The populations have remained constant from the LGM to present times even at the onset of an increase in potential distribution, suggesting the influence of additional variables such as ecological and anthropic factors.

Conclusions

The phylogeographic approach conducted allowed the recognition and attribution of the Isthmus of Tehuantepec as a current driver of population differentiation and of the climatic oscillations of the Pleistocene epoch as a determining factor for their current distribution. Demographic analyses and divergence timing estimation suggest that populations derived from an ancestral population possibly of more widespread and northernmost distribution that underwent range contraction around the onset of the first interglacial with a time period length of 100 Kyr (800 Ka). Estimation of changes in population size over time suggests a demographic expansion during the glacial period prior to the LIG. The genetic diversity measures suggest an expansion from a small size population. The SDMs predicted a reduction in potential distribution for the LIG. However, population size reductions were not detected. Populations have not undergone demographic expansions since the unsuitable climatic conditions of the LIG and appear to remain stable. Nevertheless, the low genetic nucleotide diversity, low effective population sizes and restricted distribution to specific biomes limited in spatial range, make C. pentadactylon a species with limited adaptability to recent climate change and global warming.

Furthermore, the reduction of forest areas due to anthropic influence as established by the IUCN and the Norma Oficial Mexicana (NOM-059-SEMARNAT-2010), could render it endangered and consequently at risk of extinction. The disjunct distribution between Chiranthodendron and its sister genus Fremontodendron as well as the recent divergence time estimated for the extant populations, suggest that it represents a relict species and thus bears an additional value for conservation.

Additional ecological and evolutionary studies are required to determine the impact that C. pentadactylon provides to forest ecosystems, and to determine the characters subject to selection. This information may provide useful insights into the reproductive requirements and success of the species to efficiently conduct conservation efforts.

Methods

Study system

Chiranthodendron pentadactylon is a tree of up to 30 m tall (Fig. 7a) with a minimum generative growth time of more than 3 years [45]. It is resistant to low temperatures (down to 5 °C) and dry conditions [3]. The dichogamous red flowers (Fig. 7b) can be cross-pollinated or geitonogamously pollinated [46]. Pollination is mediated by birds [46] and bats [47]. The flowering period spans from November to April and the fruiting period from April to May [3]. Fruits are dehiscent capsules (Fig. 7c) and the strophiolated seeds [8] dispersal is potentially mediated by birds [46].

Fig. 7
figure7

Mexican hand tree (Chiranthodendron pentadactylon), near the Tacaná volcano, Chiapas (a). Lateral side view of flower (b). Dehiscent capsule fruit (c). Photographs by ERS

Sampling and DNA sequencing

Leaf samples from 5 to 10 individuals per sampling site found along the range of C. pentadactylon in Mexico and Guatemala (Fig. 8) were collected and stored and dried with silica gel at room temperature until further processing. Two additional leaf samples from Fremontodendron californicum and F. mexicanum were collected from the Rancho Santa Botanic Garden in Claremont, California to be incorporated as outgroup species. No special permission was required to collect the samples. Taxon identification and geographic corroboration were performed during fieldwork after reviewing voucher specimens deposited in the herbarium of the Universidad Autónoma de Aguascalientes (Herbario UAA), the Instituto de Ecología AC at Pátzcuaro, the Facultad de Agronomía de la Universidad de San Carlos de Guatemala (AGUAT), the Escuela de Biología, USAC (Herbario BIGU), the Missouri Botanical Garden (MO) and the Chicago Natural History Museum. Each later defined population has an accompanying voucher deposited at the Herbarium UAA (Additional file 1).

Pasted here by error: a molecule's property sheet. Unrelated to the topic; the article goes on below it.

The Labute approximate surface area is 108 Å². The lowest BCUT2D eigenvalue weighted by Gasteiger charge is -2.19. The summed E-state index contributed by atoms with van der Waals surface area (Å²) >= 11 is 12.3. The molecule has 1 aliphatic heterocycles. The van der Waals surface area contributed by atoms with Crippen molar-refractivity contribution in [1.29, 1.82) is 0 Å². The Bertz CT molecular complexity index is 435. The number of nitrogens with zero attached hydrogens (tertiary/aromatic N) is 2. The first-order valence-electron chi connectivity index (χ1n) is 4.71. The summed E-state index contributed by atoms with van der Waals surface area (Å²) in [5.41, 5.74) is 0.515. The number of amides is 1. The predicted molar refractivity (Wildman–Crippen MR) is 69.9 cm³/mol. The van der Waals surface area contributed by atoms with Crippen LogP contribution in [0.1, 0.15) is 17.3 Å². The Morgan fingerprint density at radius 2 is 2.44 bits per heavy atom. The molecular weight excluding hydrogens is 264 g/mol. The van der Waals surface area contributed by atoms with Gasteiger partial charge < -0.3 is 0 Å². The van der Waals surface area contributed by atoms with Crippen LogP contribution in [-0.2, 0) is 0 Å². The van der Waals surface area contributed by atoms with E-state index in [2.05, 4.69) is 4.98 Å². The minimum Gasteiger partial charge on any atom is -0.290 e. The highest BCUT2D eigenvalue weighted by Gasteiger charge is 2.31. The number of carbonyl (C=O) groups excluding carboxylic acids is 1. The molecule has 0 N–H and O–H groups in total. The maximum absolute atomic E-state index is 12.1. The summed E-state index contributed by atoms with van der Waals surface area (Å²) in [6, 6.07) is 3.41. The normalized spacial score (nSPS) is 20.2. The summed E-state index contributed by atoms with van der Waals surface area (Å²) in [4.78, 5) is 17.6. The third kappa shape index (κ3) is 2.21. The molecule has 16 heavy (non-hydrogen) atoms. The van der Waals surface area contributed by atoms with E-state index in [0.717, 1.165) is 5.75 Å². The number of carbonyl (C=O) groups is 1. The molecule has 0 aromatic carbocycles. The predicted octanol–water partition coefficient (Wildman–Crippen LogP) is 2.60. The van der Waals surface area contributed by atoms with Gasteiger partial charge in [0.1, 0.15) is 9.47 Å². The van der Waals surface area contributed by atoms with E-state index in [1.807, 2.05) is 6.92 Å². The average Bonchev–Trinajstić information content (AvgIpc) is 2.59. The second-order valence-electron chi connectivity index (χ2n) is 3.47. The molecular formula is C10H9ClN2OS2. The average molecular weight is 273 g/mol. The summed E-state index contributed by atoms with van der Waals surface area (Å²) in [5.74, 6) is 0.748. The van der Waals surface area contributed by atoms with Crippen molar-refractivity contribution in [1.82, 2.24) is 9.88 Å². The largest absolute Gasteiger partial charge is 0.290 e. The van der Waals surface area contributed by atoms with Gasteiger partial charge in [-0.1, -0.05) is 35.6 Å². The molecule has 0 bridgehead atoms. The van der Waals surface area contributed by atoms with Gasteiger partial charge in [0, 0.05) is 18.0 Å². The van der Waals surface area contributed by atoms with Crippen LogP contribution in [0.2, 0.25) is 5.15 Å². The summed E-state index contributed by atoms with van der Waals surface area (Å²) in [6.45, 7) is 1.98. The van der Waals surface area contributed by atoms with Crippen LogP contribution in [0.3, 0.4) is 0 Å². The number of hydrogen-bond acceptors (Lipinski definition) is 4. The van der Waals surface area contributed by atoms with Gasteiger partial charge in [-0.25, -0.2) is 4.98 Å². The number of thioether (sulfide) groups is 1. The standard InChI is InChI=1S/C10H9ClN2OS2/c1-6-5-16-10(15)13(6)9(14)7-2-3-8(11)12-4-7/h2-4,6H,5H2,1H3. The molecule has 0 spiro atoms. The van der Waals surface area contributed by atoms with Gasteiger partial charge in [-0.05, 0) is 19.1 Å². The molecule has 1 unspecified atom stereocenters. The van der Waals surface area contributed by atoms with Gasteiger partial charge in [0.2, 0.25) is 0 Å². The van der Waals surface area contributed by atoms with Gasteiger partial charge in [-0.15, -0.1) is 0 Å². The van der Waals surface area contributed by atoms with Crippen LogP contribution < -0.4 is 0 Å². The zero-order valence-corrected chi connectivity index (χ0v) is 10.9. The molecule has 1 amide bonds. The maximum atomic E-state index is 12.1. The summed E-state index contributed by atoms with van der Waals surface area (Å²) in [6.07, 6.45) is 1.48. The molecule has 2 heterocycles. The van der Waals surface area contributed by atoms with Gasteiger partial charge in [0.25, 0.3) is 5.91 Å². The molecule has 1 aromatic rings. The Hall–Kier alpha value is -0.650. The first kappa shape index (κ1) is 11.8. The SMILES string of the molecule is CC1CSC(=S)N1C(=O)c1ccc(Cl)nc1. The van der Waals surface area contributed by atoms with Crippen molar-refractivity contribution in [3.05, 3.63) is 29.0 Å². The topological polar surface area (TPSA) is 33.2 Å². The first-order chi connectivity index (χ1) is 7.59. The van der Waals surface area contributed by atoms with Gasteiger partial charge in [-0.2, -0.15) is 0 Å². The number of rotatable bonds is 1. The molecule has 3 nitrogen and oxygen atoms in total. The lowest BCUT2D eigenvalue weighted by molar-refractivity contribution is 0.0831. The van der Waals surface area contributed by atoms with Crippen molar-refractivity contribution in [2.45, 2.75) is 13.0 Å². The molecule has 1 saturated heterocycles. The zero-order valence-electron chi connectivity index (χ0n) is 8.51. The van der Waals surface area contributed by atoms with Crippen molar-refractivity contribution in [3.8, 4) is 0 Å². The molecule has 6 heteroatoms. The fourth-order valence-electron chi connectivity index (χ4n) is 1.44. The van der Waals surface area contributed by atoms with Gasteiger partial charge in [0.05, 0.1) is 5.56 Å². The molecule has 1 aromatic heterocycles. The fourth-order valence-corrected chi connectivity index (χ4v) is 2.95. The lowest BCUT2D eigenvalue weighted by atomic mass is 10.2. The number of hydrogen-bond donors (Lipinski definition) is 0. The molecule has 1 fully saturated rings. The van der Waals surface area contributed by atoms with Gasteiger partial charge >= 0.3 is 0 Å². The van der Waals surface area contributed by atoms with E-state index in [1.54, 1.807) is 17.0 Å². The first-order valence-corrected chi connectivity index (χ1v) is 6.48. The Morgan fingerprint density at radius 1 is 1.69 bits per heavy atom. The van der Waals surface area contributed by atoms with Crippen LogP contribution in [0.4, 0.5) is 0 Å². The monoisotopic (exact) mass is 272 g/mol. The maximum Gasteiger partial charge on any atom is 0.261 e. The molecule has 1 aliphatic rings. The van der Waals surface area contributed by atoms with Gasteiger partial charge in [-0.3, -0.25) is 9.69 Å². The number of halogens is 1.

Fig. 8
figure8

Geographical distribution of sampled localities for C. pentadactylon from Mexico and Guatemala. (1) Carrizal de Bravo, Guerrero. (2) San Mateo Río Hondo, Oaxaca. (3) San Cristóbal de las Casas, Chiapas. (4) Motozintla, Chiapas. (5) Tacaná volcano, Chiapas. (6) Sierra de los Cuchumatanes, Huehuetenango. (7) Totonicapán. (8) Chimaltenango-Quetzaltenango. (9) Acatenango volcano, Chimaltenango. Map by ERS

Total genomic DNA was extracted following the cetyltrimethylammonium bromide (CTAB) protocol [48] with an additional incubation step with the enzyme pectinase to remove the excess of carbohydrates. Thereupon, a RAD sequencing library was prepared at Rancho Santa Ana Botanic Garden (Claremont, California) and at the University of California Riverside as described by Etter et al. [49] and modified by Medina [50] using SbfI-HF restriction enzyme (New England Biolabs). Samples were pooled into a multiplexed library and sequenced on an Ilumina NextSeq500 platform to generate 150-bp single-end readings.

The raw sequence data were analyzed and assembled de novo in the software pipeline ipyrad v0.7.28 [51], which identifies two sequences as orthologous as determined by a specified degree of similarity (0.90). Filtering parameters were set to trim all reads to a length of 140 bp. Reads were clustered allowing a maximum number of ambiguous base calls (Q < 20) of 0 and a maximum depth of coverage of 10 k. To date, karyotype information and ploidy level have not been determined, therefore loci containing more than two alleles were discarded to exclude potential paralogs.